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    Why do we need to educate ourselves far too late for that even if we were interested, we know what its all about just red tape to destroy us but keep us jumping through hoops in the mean time. 177 rules for us why not scrap 150 of those as its certainly nothing to do with quality affordable housing. Its all about computers that has destroyed the world but you are all too obsessed with your lap-tops & iphones to you know the difference, it now takes more time to deal with compliance red tape than to provide the property, even to make a phone call could take 2 hours well done, regulations should only be incidental to the main business, not the main issue or a bigger obstetrical than providing quality affordable property itself this is not sustainable. Perhaps one day we'll have a space storm knocking the Satellites, will you be equipped or remember what real work is, you certainly do not now, how will you cope when pressing your buttons or rubbing your fingers on a piece or glass don't work anymore. I built my first house by my own hand with only hand tools in Ealing 47 years ago, no hand out, grant, help to buy or build no family support possible & Dad rip, incidentally which I still have the house but now I have to educate myself to deal with all the crap from the digital Academic guys that gave 10 years going to University to learn how to muck everything-up, now living off our backs, congratulations.

    Paul Barrett

    Interesting my now deceased Grandfather inherited money from his father who built Lindfield Gds in Ealing.
    When his wife died he lost interest which is why there is now a church and the end rather than houses.
    Not sure whether he rented them out but he made enough for my Grandfather to buy a farm.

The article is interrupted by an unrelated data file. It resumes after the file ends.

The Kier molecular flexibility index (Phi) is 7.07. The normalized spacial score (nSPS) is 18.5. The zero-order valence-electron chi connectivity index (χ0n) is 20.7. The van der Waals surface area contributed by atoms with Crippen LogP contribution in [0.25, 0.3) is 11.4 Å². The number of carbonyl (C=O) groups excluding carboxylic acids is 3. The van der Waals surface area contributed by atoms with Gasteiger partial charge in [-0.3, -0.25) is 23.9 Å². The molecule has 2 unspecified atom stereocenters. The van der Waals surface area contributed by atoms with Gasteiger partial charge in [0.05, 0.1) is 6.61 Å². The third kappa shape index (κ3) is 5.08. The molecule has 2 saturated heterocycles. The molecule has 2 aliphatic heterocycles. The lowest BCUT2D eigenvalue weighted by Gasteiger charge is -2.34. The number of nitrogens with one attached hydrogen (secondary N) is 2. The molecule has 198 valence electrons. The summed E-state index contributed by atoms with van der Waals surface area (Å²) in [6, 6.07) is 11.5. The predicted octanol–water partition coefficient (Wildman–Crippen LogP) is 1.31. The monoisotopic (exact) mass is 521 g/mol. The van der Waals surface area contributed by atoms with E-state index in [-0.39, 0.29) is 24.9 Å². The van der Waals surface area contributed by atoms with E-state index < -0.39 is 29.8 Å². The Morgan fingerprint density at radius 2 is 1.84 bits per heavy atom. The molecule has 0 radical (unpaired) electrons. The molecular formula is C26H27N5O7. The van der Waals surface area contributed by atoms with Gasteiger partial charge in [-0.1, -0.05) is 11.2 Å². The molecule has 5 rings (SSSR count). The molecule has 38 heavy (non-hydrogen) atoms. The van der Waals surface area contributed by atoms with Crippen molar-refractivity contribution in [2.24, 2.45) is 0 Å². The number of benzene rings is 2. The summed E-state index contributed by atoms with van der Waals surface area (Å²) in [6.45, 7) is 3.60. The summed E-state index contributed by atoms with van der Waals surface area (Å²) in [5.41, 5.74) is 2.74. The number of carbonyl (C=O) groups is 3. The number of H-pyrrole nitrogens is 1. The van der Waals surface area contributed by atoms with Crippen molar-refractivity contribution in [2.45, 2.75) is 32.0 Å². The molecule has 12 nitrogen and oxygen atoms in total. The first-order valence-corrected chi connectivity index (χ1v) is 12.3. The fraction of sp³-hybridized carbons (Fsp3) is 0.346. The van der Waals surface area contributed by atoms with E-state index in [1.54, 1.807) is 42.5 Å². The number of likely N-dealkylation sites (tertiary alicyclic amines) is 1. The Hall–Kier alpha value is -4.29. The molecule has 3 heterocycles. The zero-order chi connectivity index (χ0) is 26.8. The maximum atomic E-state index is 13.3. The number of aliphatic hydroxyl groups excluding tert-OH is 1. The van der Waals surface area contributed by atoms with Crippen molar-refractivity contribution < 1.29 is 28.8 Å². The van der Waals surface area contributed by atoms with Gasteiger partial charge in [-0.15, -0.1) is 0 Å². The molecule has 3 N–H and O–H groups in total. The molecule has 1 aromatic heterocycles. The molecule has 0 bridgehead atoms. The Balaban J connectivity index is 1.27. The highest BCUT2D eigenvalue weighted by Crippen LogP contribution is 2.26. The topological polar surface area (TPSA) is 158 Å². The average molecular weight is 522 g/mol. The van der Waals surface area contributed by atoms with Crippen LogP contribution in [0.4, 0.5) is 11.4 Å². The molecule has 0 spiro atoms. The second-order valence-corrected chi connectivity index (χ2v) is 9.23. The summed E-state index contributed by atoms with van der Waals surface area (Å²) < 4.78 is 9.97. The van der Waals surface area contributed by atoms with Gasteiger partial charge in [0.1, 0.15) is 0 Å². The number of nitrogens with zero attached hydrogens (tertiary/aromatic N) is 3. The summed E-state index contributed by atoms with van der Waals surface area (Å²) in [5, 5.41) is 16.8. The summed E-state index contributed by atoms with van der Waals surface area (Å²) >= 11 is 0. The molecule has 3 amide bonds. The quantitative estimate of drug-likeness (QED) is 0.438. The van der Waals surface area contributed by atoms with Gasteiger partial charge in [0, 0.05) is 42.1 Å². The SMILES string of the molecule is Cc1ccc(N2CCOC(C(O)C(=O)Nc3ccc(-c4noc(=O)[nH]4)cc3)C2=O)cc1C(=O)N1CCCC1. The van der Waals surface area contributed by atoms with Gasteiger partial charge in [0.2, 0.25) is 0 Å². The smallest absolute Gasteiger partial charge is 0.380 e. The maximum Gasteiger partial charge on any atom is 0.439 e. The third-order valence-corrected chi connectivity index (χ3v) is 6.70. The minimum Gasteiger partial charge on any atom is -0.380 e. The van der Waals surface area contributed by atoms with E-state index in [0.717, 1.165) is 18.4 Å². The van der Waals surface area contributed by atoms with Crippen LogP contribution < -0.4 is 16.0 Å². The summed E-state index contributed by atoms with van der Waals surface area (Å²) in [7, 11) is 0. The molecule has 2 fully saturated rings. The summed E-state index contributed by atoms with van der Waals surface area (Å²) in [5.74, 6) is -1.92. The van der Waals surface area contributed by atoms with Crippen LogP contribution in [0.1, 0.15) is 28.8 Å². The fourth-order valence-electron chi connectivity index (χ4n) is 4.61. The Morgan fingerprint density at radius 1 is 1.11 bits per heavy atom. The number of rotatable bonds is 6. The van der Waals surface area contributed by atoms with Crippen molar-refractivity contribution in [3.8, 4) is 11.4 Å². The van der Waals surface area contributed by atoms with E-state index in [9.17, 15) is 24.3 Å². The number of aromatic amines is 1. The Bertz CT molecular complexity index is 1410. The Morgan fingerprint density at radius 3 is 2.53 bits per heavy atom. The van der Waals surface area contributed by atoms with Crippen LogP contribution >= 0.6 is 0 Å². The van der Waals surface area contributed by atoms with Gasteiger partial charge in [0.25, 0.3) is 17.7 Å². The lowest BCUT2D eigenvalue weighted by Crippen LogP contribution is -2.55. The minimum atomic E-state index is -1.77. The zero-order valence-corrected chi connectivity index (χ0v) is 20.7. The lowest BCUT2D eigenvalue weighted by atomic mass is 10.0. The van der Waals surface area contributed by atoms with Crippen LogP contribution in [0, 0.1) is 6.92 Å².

Perhaps LL today should consider something similar!!

    The e children still have some of the houses.
    I might inherit them from my mother!!
    Obviously hope that doesn't occur anytime soon.
    But know I would sell and invest elsewhere .
    Ealing is horrendous.
    Great if you're a plane spotter.
    Can't miss them as they roar over the house!!

     
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    Agreed I too renovated and built my own homes from the late 70s onwards, no hand outs and living in a caravan in the back garden, I even done much the same with most of my investment properties, sad the way things have changed, and certainly not for the better.

     
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    @ Paul, I have a friend, we go back to early school days, a hands on farmer, no range rovers or crap like that, a very happy guy, at 67 I'm a bit to long in the tooth to retrain as a farmer.

     
  • Paul Barrett

    I was thinking as a strategy to pass on property wealth via land as there are tax advantages doing so.

    I certainly DON'T believe the PRS will remain viable.
    The attack on the PRS is just unsustainable.
    Any more of these just makes being a LL simply untenable; educated or NOT!

    WE even have that Khant Khan advocating rent controls!!

    More silly lefty ideas with every potential to infect the body politic.

    God help us if the Tories pick up on this

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    I suppose we could survive on the land as well and be self sufficient, as our ancestors did for thousands of years, its second nature to us wouldn't have same constant stress & sacrifice as been a LL, then again that too has been destroyed with the educated clan whether it be chemicals, pesticides and technology. We could tackle a horse for sure but the guys on some building sites have more harness than a horse plenty of red tape there to.

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    It matters not how adept you are at keeping up. Short of quitting PRS you never know from 9ne year to the next what new barriers will be put in place to you a) getting rent b) getting your investment back. Looks like CGT is going up, after LR being abolished a year ago. Insider says it will be 20%, 40% and 45% as of April 2021. That after a year of no rent. Honestly you couldn't make it up.

    Matthew Payne

    When the CEBR are predicting house prices to fall in 2021 by 14% with that slide about to start shortly, the one thing the chancellor needs to do is stimulate the market as he has done with stamp duty to combat that potential disaster in a year when the economy will need all the help it can get after CV19 and leaving the EU. It seems like Hari Kiri to prevent LLs from selling before the end of March with the current 6 month notices, and then 5 days later, tax them far greater if they then try to in a market when prices are potentially going to be in freefall. Cold winds will blow for quite some time if your insider is correct.